Wang doesn’t resort to tawdry tricks or baiting accusations. She instead centers smart investigative techniques and sturdy filmmaking while never losing the intensity that makes such tragic stories primed for consumption. “Mind Over Murder” is the newest peak reached by a filmmaker who somehow continues to find new heights. – RD
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You may know him from his career as a stand-up, or as the diner owner on “Ramy,” but Mo Amer’s self-titled Netflix show—yet another scripted series that defies the simple labels of drama and comedy—was a wholly unique enterprise. Set in Houston, the story guided us through the joys and ignominies of being an immigrant in America, something I found myself immediately familiar with. Indeed, much of “Mo” was pleasantly recognizable to any immigrant: a judgmental, perpetually worried mother (Farah Bsieso); family members who are by turns cruel and doting; and most importantly, physically and psychologically juggling one’s own culture (Mo always has on his person a bottle of homemade olive oil; can you imagine how good that must taste?) while also trying to fit in with a hegemonic culture.
The writing in the first season of Netflix’s best show was loving and funny, dealing out jokes at a rapid-fire clip, gently satirizing America and immigrant communities, while also urging the audience to consider the impact that gun violence, poverty, and racism have on the most vulnerable members of society. It helped that Amer’s onscreen presence is immensely relatable: his frustration, his sorrow, and his hustle combined to create an arresting narrative.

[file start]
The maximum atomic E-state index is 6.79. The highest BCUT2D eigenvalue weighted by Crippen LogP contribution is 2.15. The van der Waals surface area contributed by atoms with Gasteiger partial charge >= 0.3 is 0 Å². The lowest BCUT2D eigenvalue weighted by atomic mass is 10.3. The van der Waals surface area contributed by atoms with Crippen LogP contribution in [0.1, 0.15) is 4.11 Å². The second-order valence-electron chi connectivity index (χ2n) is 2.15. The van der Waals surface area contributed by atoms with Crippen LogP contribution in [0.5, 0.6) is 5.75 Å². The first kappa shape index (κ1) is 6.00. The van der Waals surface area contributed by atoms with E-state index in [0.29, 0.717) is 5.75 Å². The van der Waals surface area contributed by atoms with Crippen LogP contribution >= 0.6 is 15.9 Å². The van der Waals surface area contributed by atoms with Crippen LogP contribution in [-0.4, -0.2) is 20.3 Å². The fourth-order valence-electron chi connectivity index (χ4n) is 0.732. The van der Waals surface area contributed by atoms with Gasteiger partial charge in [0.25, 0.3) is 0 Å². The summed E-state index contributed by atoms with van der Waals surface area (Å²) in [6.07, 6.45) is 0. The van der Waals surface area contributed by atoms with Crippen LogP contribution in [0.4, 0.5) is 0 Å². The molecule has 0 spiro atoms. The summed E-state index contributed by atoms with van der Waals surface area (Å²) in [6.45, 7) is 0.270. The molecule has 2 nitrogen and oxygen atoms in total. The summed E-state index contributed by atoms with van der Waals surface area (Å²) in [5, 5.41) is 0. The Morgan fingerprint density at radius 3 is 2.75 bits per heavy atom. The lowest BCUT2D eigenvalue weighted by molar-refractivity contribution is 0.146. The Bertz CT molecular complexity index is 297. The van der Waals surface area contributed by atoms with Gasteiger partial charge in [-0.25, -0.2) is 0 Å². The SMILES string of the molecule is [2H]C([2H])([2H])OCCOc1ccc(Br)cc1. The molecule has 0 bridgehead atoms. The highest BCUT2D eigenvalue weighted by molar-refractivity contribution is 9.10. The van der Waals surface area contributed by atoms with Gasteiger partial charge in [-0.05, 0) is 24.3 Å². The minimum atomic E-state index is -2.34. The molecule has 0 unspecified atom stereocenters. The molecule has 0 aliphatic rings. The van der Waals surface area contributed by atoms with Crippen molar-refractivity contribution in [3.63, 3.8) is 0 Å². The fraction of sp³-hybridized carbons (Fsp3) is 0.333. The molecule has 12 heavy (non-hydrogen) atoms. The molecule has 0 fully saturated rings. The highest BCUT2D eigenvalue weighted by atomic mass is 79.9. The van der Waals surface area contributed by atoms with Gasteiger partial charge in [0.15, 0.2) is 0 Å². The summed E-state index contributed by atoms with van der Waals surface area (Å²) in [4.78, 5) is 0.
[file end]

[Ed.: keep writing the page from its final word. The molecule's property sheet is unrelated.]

Teresa Ruiz was a stand-out as Mo’s Hispanic and Catholic girlfriend Maria, her own de-facto immigrant status as a new arrival in Mo’s close-knit Muslim family a source of conflict and humor. I’m especially appreciative of the series’ near-constant subtitles, for both Arabic and Spanish; normalizing them is one of the ways that pop culture can increase the reach of marginalized voices. “Mo” has already been renewed for a second season, and I’m hopeful that it will feature even richer explorations of Mo’s family and friends’ lives. In the meantime, I’ll be trying to make my own olive oil. – NB
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“The Old Man” (FX)
In one of the year’s biggest surprises, Jeff Bridges took on the hallowed role of the older male vigilante in “The Old Man,” an FX series based on the book by Thomas Perry. But this form of the archetype was considerably more thoughtful than a “Taken” movie, or less driven by pure star power as with Tom Cruise’s two “Jack Reacher” projects.
Across its episodes, which often featured bone-crunching action that featured Bridges in shots for as long as possible, “The Old Man” carried on the themes of these previous stories about regret, the peacefulness of a secret past, and the relationships that one remains connected to even when a mission is long over. Bridges’ entirely grounded portrayal of Dan Chase was at the center and helped create a striking history with John Lithgow; the two go way back, farther than they want to look. It’s a complicated, gray history that only became more interesting as the series continued to demystify one of Bridges’ best roles yet. – NA